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Obamacare Has Reduced the Uninsured Rate for Virtually Everyone - Except Kids

Washington Post, September 9, 2014
by Jason Millman

By now, the evidence seems pretty clear that Obamacare has reduced the ranks of the uninsured across virtually every demographic since the start of the law's coverage expansion in January. Except for…

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D.E.A. to Allow Return of Unused Pills to Pharmacies

New York Times, September 8, 2014
by Catherine Saint Louis

Concerned by rising rates of prescription drug abuse, the Drug Enforcement Administration announced Monday that it would permit consumers to return unused prescription medications like opioid painkillers to pharmacies. The…

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Rural Enrollment Presents Continuing Health Law Challenges

Kaiser Health News, September 8, 2014
by Shefali Luthra

[...] Americans living in rural areas will be a key target as states and nonprofit groups strategize how to enroll more people in health law insurance plans this fall. Though…

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Hacker Breaches But Steals No Data

Kaiser Health News, September 5, 2014

A hacker broke into part of the government insurance enrollment website in July and uploaded malware, federal officials say. The intrusion was discovered last week by a government security team…

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Replacing an Ambulance with a Station Wagon

NPR, September 5, 2014
by Eric Whitney

[...] Several cities across the country are using paramedics as physician extenders, sending ambulance crews to do routine things like hospital follow-up visits in places where basic health care is…

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HLS Students: Join the American Health Lawyers’ Association

Petrie-Flom Center, September 4, 2014

The Petrie Flom Center and Harvard Law School are proud members of the American Health Lawyers' Association (AHLA) School Alliance program. This program offers a host of benefits, including: Electronic…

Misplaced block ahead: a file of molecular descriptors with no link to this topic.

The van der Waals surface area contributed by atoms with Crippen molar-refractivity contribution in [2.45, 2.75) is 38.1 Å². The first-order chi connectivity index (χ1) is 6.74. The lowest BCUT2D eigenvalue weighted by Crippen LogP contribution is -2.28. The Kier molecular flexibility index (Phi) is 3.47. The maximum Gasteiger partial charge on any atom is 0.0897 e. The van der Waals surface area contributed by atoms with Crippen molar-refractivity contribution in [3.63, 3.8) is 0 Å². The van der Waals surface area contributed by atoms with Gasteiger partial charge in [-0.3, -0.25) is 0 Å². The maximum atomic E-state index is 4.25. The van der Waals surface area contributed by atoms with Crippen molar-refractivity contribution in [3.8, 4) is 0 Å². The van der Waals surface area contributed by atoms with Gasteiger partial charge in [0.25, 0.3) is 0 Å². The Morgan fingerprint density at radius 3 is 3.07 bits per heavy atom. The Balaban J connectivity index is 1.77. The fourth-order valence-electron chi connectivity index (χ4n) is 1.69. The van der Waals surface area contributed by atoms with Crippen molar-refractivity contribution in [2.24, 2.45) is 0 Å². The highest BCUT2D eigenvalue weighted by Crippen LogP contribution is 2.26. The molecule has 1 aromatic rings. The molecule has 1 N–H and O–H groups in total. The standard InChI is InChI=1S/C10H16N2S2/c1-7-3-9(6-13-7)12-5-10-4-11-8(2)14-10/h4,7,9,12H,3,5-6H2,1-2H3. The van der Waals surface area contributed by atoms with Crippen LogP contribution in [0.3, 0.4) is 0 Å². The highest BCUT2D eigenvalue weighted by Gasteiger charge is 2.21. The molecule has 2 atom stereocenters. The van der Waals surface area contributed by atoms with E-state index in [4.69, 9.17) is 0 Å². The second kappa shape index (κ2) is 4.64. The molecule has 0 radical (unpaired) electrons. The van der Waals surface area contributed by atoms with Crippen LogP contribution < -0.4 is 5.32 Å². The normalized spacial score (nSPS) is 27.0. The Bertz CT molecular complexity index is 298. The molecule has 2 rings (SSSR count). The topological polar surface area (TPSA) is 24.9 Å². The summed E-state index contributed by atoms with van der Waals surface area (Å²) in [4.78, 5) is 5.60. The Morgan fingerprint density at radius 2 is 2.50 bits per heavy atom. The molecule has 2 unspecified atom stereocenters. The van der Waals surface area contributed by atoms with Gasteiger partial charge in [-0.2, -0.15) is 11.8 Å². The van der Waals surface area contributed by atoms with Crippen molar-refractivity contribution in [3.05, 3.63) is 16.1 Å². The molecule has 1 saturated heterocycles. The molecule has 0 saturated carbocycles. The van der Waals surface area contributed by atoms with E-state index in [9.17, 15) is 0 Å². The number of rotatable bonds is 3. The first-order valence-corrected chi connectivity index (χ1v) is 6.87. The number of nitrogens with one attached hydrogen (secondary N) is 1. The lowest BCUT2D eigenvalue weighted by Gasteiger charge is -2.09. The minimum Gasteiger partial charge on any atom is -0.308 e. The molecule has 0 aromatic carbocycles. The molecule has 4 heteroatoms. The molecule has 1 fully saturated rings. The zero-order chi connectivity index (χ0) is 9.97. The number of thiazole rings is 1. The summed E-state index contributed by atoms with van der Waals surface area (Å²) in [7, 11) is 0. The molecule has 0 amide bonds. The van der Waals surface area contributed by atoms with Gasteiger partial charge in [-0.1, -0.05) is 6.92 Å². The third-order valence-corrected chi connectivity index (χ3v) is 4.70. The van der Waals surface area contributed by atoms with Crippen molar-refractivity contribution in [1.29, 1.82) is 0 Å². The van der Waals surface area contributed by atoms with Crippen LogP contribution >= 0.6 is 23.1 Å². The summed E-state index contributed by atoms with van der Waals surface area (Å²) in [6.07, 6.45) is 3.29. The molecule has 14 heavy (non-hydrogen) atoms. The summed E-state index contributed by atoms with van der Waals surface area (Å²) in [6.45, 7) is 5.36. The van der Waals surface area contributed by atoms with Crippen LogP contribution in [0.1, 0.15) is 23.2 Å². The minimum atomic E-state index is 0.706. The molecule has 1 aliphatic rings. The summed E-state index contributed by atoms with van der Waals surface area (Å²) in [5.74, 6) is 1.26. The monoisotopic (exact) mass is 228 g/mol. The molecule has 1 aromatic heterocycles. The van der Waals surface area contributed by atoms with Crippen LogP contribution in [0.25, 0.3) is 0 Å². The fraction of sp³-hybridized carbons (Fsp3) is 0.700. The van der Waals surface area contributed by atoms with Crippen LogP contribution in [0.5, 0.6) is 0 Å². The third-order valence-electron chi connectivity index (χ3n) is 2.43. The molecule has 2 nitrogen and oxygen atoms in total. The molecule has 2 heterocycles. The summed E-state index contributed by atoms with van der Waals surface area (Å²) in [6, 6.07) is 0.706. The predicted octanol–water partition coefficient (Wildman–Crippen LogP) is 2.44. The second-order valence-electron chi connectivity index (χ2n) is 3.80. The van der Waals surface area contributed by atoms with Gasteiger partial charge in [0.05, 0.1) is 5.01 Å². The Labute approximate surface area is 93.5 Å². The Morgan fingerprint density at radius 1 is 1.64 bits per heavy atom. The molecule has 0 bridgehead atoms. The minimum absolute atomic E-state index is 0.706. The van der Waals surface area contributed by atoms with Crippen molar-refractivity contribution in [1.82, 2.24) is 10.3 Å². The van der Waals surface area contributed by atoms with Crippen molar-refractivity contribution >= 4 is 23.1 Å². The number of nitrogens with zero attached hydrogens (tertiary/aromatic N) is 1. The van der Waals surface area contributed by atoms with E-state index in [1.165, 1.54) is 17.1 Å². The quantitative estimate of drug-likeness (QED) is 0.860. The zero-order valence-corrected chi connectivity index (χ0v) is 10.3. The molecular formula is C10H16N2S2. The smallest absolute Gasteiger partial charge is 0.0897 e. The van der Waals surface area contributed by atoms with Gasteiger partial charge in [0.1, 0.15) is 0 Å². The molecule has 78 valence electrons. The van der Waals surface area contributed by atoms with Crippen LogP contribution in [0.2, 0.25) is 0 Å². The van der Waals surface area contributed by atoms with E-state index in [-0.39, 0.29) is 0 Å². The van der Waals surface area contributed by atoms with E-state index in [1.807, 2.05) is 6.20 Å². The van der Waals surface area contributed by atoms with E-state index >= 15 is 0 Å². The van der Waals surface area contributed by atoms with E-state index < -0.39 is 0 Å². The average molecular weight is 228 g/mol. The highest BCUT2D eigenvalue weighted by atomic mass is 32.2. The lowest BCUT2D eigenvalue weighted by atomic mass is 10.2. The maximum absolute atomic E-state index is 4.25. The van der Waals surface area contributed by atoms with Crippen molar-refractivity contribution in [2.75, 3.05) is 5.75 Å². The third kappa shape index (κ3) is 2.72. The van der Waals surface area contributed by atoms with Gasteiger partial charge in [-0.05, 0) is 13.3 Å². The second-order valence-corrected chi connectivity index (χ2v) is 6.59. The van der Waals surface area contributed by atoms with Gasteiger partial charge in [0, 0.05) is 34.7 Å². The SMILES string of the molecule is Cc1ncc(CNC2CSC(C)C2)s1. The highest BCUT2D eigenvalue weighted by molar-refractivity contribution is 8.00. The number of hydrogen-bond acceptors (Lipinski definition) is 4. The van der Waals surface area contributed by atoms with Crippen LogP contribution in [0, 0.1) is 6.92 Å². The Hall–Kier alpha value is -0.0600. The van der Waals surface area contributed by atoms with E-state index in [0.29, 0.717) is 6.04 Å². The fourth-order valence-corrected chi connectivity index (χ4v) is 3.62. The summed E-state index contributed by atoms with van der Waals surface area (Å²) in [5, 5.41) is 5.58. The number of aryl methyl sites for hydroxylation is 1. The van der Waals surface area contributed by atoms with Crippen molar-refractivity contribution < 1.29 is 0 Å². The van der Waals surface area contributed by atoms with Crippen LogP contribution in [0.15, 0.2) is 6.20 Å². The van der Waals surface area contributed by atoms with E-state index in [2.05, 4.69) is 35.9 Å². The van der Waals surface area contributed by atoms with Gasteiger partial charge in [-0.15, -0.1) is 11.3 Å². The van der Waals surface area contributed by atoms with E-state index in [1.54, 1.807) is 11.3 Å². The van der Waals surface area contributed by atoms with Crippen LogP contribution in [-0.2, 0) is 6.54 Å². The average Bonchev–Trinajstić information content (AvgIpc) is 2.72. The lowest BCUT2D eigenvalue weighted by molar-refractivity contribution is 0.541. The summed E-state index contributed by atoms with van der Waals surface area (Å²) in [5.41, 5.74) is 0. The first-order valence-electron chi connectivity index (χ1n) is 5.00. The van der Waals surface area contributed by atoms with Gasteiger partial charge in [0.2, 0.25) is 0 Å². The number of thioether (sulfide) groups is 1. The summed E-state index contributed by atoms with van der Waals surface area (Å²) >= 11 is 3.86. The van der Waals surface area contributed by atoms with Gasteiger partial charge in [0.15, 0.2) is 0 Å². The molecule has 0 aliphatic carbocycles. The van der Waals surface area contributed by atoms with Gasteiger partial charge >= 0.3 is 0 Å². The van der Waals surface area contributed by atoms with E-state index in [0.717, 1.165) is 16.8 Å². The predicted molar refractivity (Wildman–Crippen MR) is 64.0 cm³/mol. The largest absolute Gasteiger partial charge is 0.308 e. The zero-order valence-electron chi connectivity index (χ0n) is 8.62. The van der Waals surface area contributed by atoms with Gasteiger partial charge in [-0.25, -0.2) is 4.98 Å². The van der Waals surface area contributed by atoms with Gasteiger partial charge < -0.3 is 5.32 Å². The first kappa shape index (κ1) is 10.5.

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Health Law Gets Reprieve As Appeals Court Agrees To Rehear Key Case

NPR, September 4, 2014
by Julie Rovner

The controversial federal court decision that threatened the future of the Affordable Care Act is no more. The full District of Columbia Court of Appeals Thursday agreed to rehear Halbig v.…

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Will Textualism Kill Obamacare?

The New Yorker, September 3, 2014
by Jeffrey Toobin

The Affordable Care Act is heading for another near-death experience in the Supreme Court. In July, a divided panel of the U.S. Court of Appeals for the D.C. Circuit issued…

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CVS Stores Stop Selling All Tobacco Products

New York Times, September 3, 2014
by Rachel Abrams

[...] The rebranding even comes with a new name: CVS Health. The decision to stop selling cigarettes is a strategic move as pharmacies across the country jockey for a piece…

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The Politics of Calling In Sick

NPR, September 2, 2014
by Emily Cadei

[...] "There is only one developed country in the world that does not offer paid maternity leave, and that is us," President Obama told an audience in June at the White House…

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Smaller Military Hospitals Said to Put Patients at Risk

New York Times, September 1, 2014
by Sharon LaFraniere and Andrew W. Lehren

[...] Two-thirds of the hospitals last year served 30 or fewer inpatients a day — less than a third as many as the typical civilian hospital. Nine served 10 or…

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Doctors Are Shifting Their Business Models

Los Angeles Times, August 31, 2014
by Lisa Zamosky

[...] Being a doctor in private practice today is more complicated than it used to be, with growing financial pressures, more government regulation, greater oversight by insurers, rapid developments in…

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Expansion of Mental Health Care Hits Obstacles

New York Times, August 28, 2014
by Abby Goodnough

[...] The Affordable Care Act has paved the way for a vast expansion of mental health coverage in America, providing access for millions of people who were previously uninsured or…